With the launch of the Tesla Model 3 Performance version, the Model 3 Dual Motor is going under the radar even though the less expensive version of the electric car appears to be quite a popular option.
Now we see the car do its first 0 to 60 mph launches and it appears quite fast.
Tesla started taking orders for the Model 3 Performance and Dual Motor versions two months ago.
The automaker started deliveries last week and out of the blue last night, it increased the price of the Dual Motor version by $1,000.
The change came after Tesla confirmed strong demand for the vehicle as a majority of new Model 3 buyers are going with dual motor options (Performance and non-Performance combined).
Acceleration is one of the biggest differences between the two versions. Even though they are equipped with the same powertrain, the motors of the Performance version have been tested to have the highest power ratings and Tesla advertises the acceleration from 0 to 60 mph a full second faster.
Now some of the first Model 3 Dual Motor owners are testing out that acceleration and finding it to be surprisingly fast:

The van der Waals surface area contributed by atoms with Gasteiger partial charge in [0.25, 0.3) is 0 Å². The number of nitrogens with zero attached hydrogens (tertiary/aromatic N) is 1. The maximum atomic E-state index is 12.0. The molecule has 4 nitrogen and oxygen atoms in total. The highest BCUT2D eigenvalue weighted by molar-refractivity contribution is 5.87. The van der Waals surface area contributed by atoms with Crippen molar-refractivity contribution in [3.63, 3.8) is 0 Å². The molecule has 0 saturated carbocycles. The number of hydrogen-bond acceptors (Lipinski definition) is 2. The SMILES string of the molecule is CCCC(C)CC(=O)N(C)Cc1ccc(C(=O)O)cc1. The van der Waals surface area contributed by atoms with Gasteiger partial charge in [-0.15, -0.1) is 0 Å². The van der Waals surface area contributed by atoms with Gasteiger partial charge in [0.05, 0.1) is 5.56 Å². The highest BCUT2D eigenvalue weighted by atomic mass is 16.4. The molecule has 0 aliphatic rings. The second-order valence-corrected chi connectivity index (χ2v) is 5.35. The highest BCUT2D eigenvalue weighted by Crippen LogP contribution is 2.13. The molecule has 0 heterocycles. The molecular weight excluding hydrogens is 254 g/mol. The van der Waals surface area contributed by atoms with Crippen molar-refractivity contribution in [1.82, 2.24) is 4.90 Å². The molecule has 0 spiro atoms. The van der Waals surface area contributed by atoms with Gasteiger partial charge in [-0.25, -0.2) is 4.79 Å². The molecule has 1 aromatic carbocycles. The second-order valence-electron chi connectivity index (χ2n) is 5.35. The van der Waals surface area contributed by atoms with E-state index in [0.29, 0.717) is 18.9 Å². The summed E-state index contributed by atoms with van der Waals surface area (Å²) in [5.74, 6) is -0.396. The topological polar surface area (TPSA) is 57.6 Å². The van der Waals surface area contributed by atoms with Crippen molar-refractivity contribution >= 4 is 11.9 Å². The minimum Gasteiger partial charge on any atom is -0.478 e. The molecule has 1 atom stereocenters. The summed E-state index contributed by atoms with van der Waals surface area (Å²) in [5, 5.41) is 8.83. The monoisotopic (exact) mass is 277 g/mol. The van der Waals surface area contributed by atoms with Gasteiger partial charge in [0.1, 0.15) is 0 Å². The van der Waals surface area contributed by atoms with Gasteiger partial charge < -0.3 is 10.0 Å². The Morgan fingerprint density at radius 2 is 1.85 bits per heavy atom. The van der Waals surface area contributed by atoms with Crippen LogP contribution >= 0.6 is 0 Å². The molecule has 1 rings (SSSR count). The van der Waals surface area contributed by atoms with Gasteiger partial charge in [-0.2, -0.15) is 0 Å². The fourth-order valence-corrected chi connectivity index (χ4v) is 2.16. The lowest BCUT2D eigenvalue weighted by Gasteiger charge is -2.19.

Here the owner managed to get a run a little slower than the advertised 4.5 seconds (4.68 seconds) and a run a little faster at 4.33 seconds.
Side note: we don’t encourage people doing 0 to 60 mph launches in residential areas like that.
It shows that owners could be able to get a little more out of the car much like Model 3 Performance owners.
We reported earlier this week that the Tesla Model 3 Performance is also getting quicker than advertised 0-60 mph in its first real-world tests and now the first Vbox tests are also coming back a little faster than 3.5 seconds.
In the case of this Model 3 Dual Motor, it was achieved with the 18″ aero wheels, which are equipped with tires optimized for range and not performance. It wouldn’t be surprising to see people getting even better times with better tires.
At this point, there’s no doubt that the Model 3 Dual Motor is plenty quick. It will be enough for most people in my opinion.
Those who end up going for the Performance version, it will have to be more about the other features like the lowered suspension, performance brakes, and 20” performance wheels.
That’s how I justify my order and the $15,000 difference (when accounting for the Performance Upgrades) – not with the higher rated powertrain, which is actually the biggest price difference ($10,000 out of the $15,000).
What do you think? Let us know in the comment section below.